Weekly Review — September 28, 2010, 12:00 am

Weekly Review

[Image: Caught in the Web, 1860]

Caught in the Web, 1860.

Republican senators blocked a $726 billion defense bill containing provisions to repeal “Don’t Ask, Don’t Tell” and provide U.S. citizenship to some foreign-born children of undocumented immigrants.WSJLady Gaga lobbied senators to support the legistlation, arguing that it made more sense to ban U.S. soldiers who do not believe in equality; the new ban, she suggested, could be called “If You Don’t Like It, Go Home.” ABCStephen Colbert testified before Congress in support of migrant workers. “I like talking about people who don??t have any power,” he said. NYTCuba detailed plans to license private entrepreneurs in 178 professions, including music and clowning. NYTIn the Gulf of Mexico, scientists speculated that an underwater “blizzard” of gooey organic matter (commonly known as marine snow or sea snot) was an effect of the BP oil spill. “I suspect,” said sea-snot expert Alice Alldredge, “the bottom-dwelling organisms might not be so happy.” National GeographicHBO released a previously unaired 1998 television clip of Christine O’Donnell, now a Republican U.S. Senate candidate in Delaware, in which she said evolution is a myth. “Why aren’t monkeys still evolving into humans?” she demanded to know. HBO via ThinkprogressScientists announced the discovery of two new dinosaur species in Utah. One had fifteen horns on its large head and has been named Kosmoceratops; the other, with no remarkable features, has been named Utahceratops. CSM

Computer worm Stuxnet was reportedly targeting Iranian nuclear facilities. Exploiting security flaws in Microsoft Windows, it is the first known worm designed to infect industrial-control systems. Computer-security experts said the complexity of the worm suggested it was probably made by a government agency. SymantecPC MagNYTCSMCSMGuardianJames Heselden, owner of the Segway company, died in a mysterious Segway accident; his body was found in a river along with his Segway. CNNThe Justice Department “reluctantly” invoked “state secrets” in asking a federal judge to dismiss a lawsuit on behalf of U.S. citizen Anwar al-Aulaqi, a cleric now living in Yemen who was targeted for assassination by the CIA,WPWPand it was revealed that the CIA was maintaining an elite paramilitary force of 3,000 soldiers known as “Counterterrorism Pursuit Teams” for use in the war in Afghanistan and the “secret” war in Pakistan.WPThe Justice Department reported that “a significant number” of FBI employees had conspired with supervisors to cheat on a skills-assessment exam, TPMand the University of Illinois denied emeritus status to retired professor and former Weatherman William Ayers, after university trustee Christopher Kennedy complained that Ayers had once dedicated a book to Sirhan Sirhan.Chicago Tribune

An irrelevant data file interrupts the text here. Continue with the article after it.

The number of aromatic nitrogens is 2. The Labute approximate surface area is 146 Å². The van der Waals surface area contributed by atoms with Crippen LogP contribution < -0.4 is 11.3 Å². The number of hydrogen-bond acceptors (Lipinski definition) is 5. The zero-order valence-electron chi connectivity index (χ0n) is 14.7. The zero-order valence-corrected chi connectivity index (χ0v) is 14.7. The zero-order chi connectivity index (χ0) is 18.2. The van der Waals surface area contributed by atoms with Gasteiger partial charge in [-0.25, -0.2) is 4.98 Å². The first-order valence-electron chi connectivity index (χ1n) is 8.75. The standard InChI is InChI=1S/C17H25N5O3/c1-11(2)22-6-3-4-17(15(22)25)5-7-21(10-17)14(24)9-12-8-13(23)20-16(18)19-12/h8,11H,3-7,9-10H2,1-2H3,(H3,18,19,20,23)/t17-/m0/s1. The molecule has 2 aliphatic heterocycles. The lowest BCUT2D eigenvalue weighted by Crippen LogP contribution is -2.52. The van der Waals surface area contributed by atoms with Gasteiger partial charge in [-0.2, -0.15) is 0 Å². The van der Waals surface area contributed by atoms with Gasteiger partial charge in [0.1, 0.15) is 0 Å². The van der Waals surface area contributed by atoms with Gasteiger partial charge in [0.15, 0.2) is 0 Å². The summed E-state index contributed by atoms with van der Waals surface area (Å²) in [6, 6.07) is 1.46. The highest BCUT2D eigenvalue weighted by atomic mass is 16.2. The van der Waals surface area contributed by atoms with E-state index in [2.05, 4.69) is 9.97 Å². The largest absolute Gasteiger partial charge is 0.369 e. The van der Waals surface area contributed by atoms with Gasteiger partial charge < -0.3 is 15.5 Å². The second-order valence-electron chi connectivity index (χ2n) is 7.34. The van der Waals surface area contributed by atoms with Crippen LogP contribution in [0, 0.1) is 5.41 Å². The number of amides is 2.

Eight thousand laptops sent by the United States to the children of Babil, Iraq, were missing; at least half had been auctioned off by Iraqis for about $10 each. NYTThe United Nations was $180 million short of funds needed to feed 6 million Pakistani flood victims through the end of this year.AFP via GoogleNewly released documents itemized the more than $1 billion that Canada spent to host the G-8 for three days in June, including $60 million for lodging and food, $4 million for a steel fence, and $42,000 for a harpoon system to disable speedboat attackers. NYTIt was estimated that the costs of dementia worldwide would reach $604 billion this year, or one percent of global GDP,Reutersand scientists confirmed that four-year-olds can understand irony.TelegraphVideo-rental chain Blockbuster declared bankruptcy,Newsweekand Brooklyn beekeepers fought in vain to save a bee colony after its hive was wrecked by a tornado, but all its honey had already been stolen by “robber bees” from other colonies . NYTFrench chocolatier Georges Larnicol launched a boat made out of chocolate in the port of Concarneau. BBCA poorly designed luxury hotel in Las Vegas, covered in reflective glass, condensed the rays of the sun and beamed them down on the resort’s swimming pool, causing plastic in the vicinity to melt. One hotel guest said that his hair had been scorched, and that hotel employees laughed at him, saying “Yes, we call it the death ray.” Las Vegas Review-Journal